Saturday, January 10, 2009

So Whose Land Is It?

Dave Schechter, CNN Senior National Editor wrote a commentary on the Israel/Gaza conflict titled Crisis in Gaza: Why is this happening?. One thing the article does (more or less) nicely is to give a good time line of the conflict and the reason why two different people groups would believe that Israel (or "Palestine" if you will) belongs to them and are willing to die and to kill to keep it. Schechter proposes different points in history as the "starting point" of the conflict and, to his credit, he does start out with the Genesis narrative where God promises the Land of Israel to Abraham and his descendants. He further states that God commanded Abraham that Issac (and the Jewish people) and not his older son Ishmael (and the Arab people) would be the permanent inheritor. From a Biblical point of view such as the one I hold, that's pretty much "end game". What God has established isn't overruled by other historical events or modern public opinion. The one thing that Schechter doesn't mention is that Muslims believe that Ishmael is the "son of promise" rather than Issac according to the Koran, and they claim Abraham (Ibraham) as their own (which is why Jews and Muslims butt heads over the Tomb of Abraham in Hebron). The other thing Schechter doesn't specifically mention is that after Sarah died, Abraham went through a very formal purchasing of the Cave of Machpelah (Genesis 23:7-20) in Hebron which, according to the Bible, is not only the first permanent purchase of a piece of property in the Land of Israel by a Jew, but one of the three "indisputable" (despite the fact that they are all disputed today) pieces of property in Israel that have been purchased by Jews (the other two are the Temple Mount, purchased by King David and the piece of property in Shechem purchased by Jacob where his son Joseph is later buried). Another rather telling Biblical reference is in the Book of Joshua. After the death of Moses, God commands Joshua, as the leader of the Children of Israel, to completely conquer the Land, destroying the people who were then occupying it. Joshua 10:41-43 specifically records Joshua's conquering Gaza and that "Hashem, God of Israel, was waging war for Israel". Another portion in this book raises the issue of the modern conflict with the Palestinians. In the 9th chapter of Joshua, it describes how Joshua and the Jewish people were tricked into making a treaty with the indigenous Gibeonite people. God has commanded Joshua to destroy all of the people living in the land. The Gibeonites, realizing they had no way to win a war against the Children of Israel, sent messengers to Joshua, dressed as if they had traveled a long distance (and thus not living locally) to make a treaty. The Bible says Joshua made the mistake of relying on his own judgment rather than consulting God on the matter. He makes the treaty and, even after realizing his mistake, keeps his end of the bargain, even defending the Gibeonites when they are attacked by other local city-states. The consequence for the Gibeonites is that they were relegated to a servant-class relative to the Israelites. Fast forward to 1948 and the War for Independence in Israel. The Arab peoples (children of Ishmael if you will) who were living in the Land at the time had the option of getting out during the war, but were told by the attacking Arab states that the war wouldn't last very long and the Jews would all be killed or forced to leave. What would be the purpose of the "Palestinians" having to leave their homes when the "problem" would be over almost before it began. In human terms, the Arab states should have won this war, since they were fighting a foe that was undermanned and under gunned but perhaps "Hashem, God of Israel, was waging war for Israel". In any event, the Jews won and claimed Israel (a much smaller portion than Joshua eventually claimed) for their own. Here's the "treaty" part that was the lynch pin of the current conflict. At this point, the Arab peoples who suddenly found themselves inside the borders of the re-established Land of Israel were given a choice to either leave, and find homes in the surrounding Arab states, or to stay and become Israeli citizens. Those who stayed became what we think of as modern Palestinians. From a Biblical point of view, Joshua wasn't deceived this time. He deliberately made a treaty with "the Gibeonites" and made them equal citizens and participators, rather than a servant class. If they had obeyed God (or at least had re-read Joshua 9), they would have told the Arabs in their borders to leave and find shelter elsewhere. Of course, if you maintain a point of view on the conflict other than what I'm citing, then you are bound to immediately disagree with me, call me a few unkind names, and determine that I'm either a religious zealot or an outright bigot (or both). One point that Schechter left out is the origin of the name "Palestine". After the conflicts between the Roman occupiers of Israel in the First Century of the common era and the subjugated Jewish people, the Jews were once again sent into exile away from their native land. One method of crushing any desire some Jews may have had to reoccupy their land was to rename Israel "Palestine". If Israel, as such, didn't exist, then there would be no home land to return to. Schechter does accurately state that, while 19th Century European Jews did begin to return to "Palestine" in an attempt to re-establish Israel, there has always been a small Jewish remnant in The Land, during the entire period of time between 70 C.E. and the 20th Century, so there has never been a time when the Land was completely without a Jewish presence. The modern conflict between Israel and the "Palestinian" people is built on what storyteller Noa Baum calls a "spiraling vortex of violence" in her creative work, “A Land Twice Promised". It's characterized as an auto accident between two people where each person has a radically different story about how the collision happened and who was at fault. The "police" (the world, public opinion, the UN, whatever...) has a heck of a time trying to figure out the facts of the case, let alone rendering any sort of "judgment". The mainstream media and most of the world (as far as I can tell, based on the mainstream media) tends to side with the "underdog" of the tale, the Palestinians in Gaza (or the Palestinians elsewhere, depending on where the conflict seems to be happening at the time). Tales of raw sewage running down the gutters and people in Gaza living essentially in "Ghettos" does pull at the heart strings. Of course, when the Jews pulled out of Gaza, conditions were anything but dilapidated and they only became such after the Palestinians entered and began to tear Gaza apart (apparently to destroy any "Jewishness" that had been left behind). As I recall, time and time again, the Israeli government (which includes Arab members on the Knesset) have attempted to improve the quality of life for the Arab citizens of Israel in general and a lot of the "ordinary people" have, or would have accepted the assistance. Hamas (the latest incarnation of Palestinians who think "peaceful co-existence" means the total extermination of the Jewish people in "Palestine") has rejected such improvements out of hand. It would hardly mobilize the sympathy of the world, if Palestinians enjoyed the same standard of living as the Jewish citizens, which would include indoor plumbing. From a modern secular perspective, I'm being incredibly unreasonable at the very least and, suggesting that even in ancient times, that God commanded the Jews to take over Israel by killing every man, woman, and child who were currently occupying the Land, I must be some sort of monster. From a Muslim point of view, the whole situation is upside down. The Land of "Palestine" was promised by Allah to Ishmael and his descendants forever which are the Arab peoples and the Jews took it away from them by force and with the support of the United States of America (no wonder the Muslims are so angry at Jews and Americans). If you're Muslim, it must make perfect sense to hate Jews, to kill Jews, and to have the goal of taking all of Palentine back from the Jews, wiping Israel from the face of the earth. Going back to the secular world view, both sides must be crazy and both sides must be made to come to some sort of reasonable compromise so that they can "peacefully co-exist". It's like watching a couple of boys fight on the schoolyard. The teacher comes over, tries to break up the fight, and then attempts to convince the lads to become friends. Seems simple, right? I encourage you to read the source article at CNN. While I'm no fan of their political point of view, Dave Schechter presented about as even handed a perspective of the current and ancient conflict as any media organization is ever likely to publish. I've already stated what I believe in the body of this article. It's up to you to decide what you believe and who you believe in.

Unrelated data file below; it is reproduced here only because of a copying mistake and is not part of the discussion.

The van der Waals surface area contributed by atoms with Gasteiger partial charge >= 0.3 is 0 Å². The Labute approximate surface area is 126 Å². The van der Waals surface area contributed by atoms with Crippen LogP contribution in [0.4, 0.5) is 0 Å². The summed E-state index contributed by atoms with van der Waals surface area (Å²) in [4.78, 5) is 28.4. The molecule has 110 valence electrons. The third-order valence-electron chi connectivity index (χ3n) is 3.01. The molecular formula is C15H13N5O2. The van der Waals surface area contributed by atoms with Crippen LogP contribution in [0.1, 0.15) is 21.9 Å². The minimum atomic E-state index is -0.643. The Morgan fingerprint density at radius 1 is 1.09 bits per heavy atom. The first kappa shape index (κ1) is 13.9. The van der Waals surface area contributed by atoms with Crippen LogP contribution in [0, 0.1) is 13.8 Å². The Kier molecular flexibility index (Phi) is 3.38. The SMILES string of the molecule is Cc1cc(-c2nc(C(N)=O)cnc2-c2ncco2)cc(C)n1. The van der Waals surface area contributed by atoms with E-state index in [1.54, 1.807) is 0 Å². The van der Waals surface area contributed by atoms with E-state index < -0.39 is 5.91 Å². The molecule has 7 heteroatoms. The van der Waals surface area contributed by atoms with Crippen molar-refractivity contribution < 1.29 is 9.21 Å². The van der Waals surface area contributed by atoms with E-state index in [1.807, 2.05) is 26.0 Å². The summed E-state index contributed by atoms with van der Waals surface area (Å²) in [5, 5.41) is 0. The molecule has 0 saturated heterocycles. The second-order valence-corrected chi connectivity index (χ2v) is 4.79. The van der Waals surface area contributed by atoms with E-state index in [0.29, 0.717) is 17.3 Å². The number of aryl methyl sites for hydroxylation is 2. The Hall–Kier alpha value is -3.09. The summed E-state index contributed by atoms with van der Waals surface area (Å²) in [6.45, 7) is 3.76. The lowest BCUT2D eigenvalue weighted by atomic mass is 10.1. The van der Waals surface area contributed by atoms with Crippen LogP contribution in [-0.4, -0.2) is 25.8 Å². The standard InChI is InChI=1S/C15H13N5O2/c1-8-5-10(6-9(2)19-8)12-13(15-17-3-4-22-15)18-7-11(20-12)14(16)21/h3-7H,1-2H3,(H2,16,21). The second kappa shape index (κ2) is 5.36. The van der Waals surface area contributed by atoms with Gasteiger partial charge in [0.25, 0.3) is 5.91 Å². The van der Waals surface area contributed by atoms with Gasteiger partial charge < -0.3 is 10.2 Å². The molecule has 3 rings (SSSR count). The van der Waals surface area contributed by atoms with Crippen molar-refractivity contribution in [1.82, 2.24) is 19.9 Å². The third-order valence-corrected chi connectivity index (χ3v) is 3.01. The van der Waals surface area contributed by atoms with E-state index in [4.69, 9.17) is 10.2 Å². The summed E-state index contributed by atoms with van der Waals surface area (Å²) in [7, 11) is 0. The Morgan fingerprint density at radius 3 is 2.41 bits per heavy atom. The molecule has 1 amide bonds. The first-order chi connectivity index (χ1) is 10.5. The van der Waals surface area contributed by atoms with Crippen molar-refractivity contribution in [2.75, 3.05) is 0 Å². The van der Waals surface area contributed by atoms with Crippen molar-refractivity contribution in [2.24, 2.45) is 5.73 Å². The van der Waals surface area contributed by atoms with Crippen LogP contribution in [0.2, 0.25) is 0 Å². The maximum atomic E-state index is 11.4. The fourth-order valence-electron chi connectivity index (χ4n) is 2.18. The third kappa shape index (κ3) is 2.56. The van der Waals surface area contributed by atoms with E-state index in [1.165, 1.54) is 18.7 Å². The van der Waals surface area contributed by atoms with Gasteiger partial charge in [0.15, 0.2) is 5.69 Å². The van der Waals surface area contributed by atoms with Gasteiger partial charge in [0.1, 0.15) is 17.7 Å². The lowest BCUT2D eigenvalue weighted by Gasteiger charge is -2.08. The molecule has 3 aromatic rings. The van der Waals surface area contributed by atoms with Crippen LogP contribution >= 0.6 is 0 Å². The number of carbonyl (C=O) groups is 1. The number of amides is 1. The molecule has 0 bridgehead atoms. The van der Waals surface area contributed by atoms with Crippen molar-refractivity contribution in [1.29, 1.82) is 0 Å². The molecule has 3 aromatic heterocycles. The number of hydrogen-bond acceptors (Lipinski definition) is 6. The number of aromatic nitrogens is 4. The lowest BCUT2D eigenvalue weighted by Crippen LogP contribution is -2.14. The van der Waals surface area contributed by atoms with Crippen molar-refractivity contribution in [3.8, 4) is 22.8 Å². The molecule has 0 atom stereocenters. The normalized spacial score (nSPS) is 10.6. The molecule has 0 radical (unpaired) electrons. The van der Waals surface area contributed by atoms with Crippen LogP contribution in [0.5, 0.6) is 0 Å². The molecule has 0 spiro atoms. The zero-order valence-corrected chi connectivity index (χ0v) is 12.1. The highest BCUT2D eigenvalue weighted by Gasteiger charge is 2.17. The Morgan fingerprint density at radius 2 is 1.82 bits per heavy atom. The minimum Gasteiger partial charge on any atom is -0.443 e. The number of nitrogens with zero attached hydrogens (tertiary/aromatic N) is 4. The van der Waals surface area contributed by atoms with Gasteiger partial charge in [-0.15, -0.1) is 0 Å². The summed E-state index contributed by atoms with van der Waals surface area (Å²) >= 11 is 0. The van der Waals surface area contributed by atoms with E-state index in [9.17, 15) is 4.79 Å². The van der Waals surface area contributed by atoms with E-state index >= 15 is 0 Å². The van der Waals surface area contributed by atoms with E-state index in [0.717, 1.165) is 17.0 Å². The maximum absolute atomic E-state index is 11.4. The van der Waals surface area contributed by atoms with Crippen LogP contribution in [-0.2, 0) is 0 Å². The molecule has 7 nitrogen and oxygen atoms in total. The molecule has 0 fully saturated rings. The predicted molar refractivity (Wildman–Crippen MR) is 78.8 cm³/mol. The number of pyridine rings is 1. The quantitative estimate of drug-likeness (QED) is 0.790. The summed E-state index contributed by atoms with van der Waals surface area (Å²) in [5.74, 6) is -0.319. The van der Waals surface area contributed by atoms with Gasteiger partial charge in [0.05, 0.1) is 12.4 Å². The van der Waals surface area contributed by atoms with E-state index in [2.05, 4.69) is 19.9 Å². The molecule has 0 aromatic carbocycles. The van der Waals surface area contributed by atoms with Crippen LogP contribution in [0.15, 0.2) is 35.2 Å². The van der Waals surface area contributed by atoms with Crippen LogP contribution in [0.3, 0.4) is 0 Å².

No comments:

Post a Comment

Please make comments.